12. Early brain growth. Brain growth during the early months of life is tremendous, during the first month, the synapses increase from 50 trillion to 1 quadrillion.

13. A sound is emitted by ears. Human ears emit soft sounds which can be heard by others occasionally but not by the individual himself. These sounds are thought to be due to central nervous system input.

14. Nearsightedness is caused by elongated eye. Nearsightedness or myopia is caused as a result of an elongate eye that specializes to see near objects efficiently.

15. Replies also yawn. Yawning also happens in birds, reptiles and in mammals. Yawning is controlled by neurotransmitters or the chemicals in the brain.

16. Eyes see inside out. The receptor cells which detect light are placed at the back of the retina behind multiple layers of cells. These support cells are translucent and the light passes through them and reaches the receptor cells.

17. Across retina image goes back and forth. Since receptors are placed at the back of the retina, an image has to actually pass through the retina three times: first backwards as a light to the receptor cells, then forwards as neural signals and then backwards as neural signals through the optic nerve to the brain.

18. The ‘little brain’. The human cerebellum is also known as the little brain and it has a weight of 150 grams. It is situated at the lower back of the brain and is responsible for maintaining walking, posture and performing coordinated movements.

19. Looking through a small hole. Individuals suffering from myopia or nearsightedness can read distant signs by looking via a small hole with one eye. The hole helps in focusing the light that is entering the eye and function of the eye’s own lens is replaced.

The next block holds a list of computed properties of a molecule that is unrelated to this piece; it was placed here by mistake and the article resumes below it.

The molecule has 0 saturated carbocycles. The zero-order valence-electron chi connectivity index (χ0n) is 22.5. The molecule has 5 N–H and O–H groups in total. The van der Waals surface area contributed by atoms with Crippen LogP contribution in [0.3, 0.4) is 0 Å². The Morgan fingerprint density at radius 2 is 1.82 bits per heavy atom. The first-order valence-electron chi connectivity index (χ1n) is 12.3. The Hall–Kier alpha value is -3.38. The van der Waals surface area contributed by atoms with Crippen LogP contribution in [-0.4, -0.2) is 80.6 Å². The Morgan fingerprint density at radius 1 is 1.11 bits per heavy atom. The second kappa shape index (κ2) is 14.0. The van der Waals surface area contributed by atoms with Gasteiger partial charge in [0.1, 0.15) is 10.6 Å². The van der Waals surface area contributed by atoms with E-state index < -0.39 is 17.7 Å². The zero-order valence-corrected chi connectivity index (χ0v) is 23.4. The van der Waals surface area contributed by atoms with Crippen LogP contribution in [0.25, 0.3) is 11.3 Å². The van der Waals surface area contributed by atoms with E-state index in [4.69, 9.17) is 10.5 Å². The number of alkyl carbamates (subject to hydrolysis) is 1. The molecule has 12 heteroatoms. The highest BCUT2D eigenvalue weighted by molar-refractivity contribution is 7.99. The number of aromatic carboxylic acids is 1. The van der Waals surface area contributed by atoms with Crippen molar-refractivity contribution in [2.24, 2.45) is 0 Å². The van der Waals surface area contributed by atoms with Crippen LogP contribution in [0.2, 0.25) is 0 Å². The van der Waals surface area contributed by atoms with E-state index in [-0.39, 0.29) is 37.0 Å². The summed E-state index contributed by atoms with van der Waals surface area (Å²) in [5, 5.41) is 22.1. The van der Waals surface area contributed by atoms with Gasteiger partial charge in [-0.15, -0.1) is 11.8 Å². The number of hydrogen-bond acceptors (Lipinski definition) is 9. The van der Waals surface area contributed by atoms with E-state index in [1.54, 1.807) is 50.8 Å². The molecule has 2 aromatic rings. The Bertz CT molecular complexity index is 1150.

20. Miles of neurons. Human brain consists of one hundred billion neurons. This can make the distance between London to San Francisco.

21. Nasal neurons have the capacity to regenerate. Neurons present in the nose that are responsible for the sense of smell can regenerate the whole life.

22. Newborns can differentiate speech. A newborn as young as four days old can differentiate between the vowel sounds of his native language from a foreign language.

23. No pain in the brain. The brain does not show any sensation of pain, allowing neurosurgeons to probe different areas of the brain even when the patient is awake.

24. Peripheral night vision. Our peripheral vision is better at night than our straight on vision. This is due to the fact that the receptors, which respond to dim light, are situated in the retinal periphery.

25. Pupillary light reflex. Pupillary Light Reflex occurs when light is shone into any of the eye and it causes constriction of both the pupils. This reflex is used by doctors to determine if there is any disruption in the reflex pathway through the midbrain.

26. Child development is stimulated by reading aloud. Brain development is stimulated by reading aloud to children.

27. Seizures are not limited to epilepsy. According to estimates at least one episode of seizure will occur in one in 20 people during their lifetime. Hence, having a seizure does not in itself mean having epilepsy.

28. When eating is tearful. A damage to the fifth cranial nerve causes a neurological disorder in humans that results in tearing while eating due to the stimulation of lacrimation instead of salivation.

29. Reason we scratch an itch. According to a theory scratching stimulates the secretion of endorphins at the affected area, which are opiates that block the sensation of pain.

30. Seven digits are stored in working memory. Our working memory, which is a very short term memory, can store an average of a maximum of seven digits.

Current time: 06/24/2024 12:34:06 pm (America/New_York) Memory usage: 1302.83KB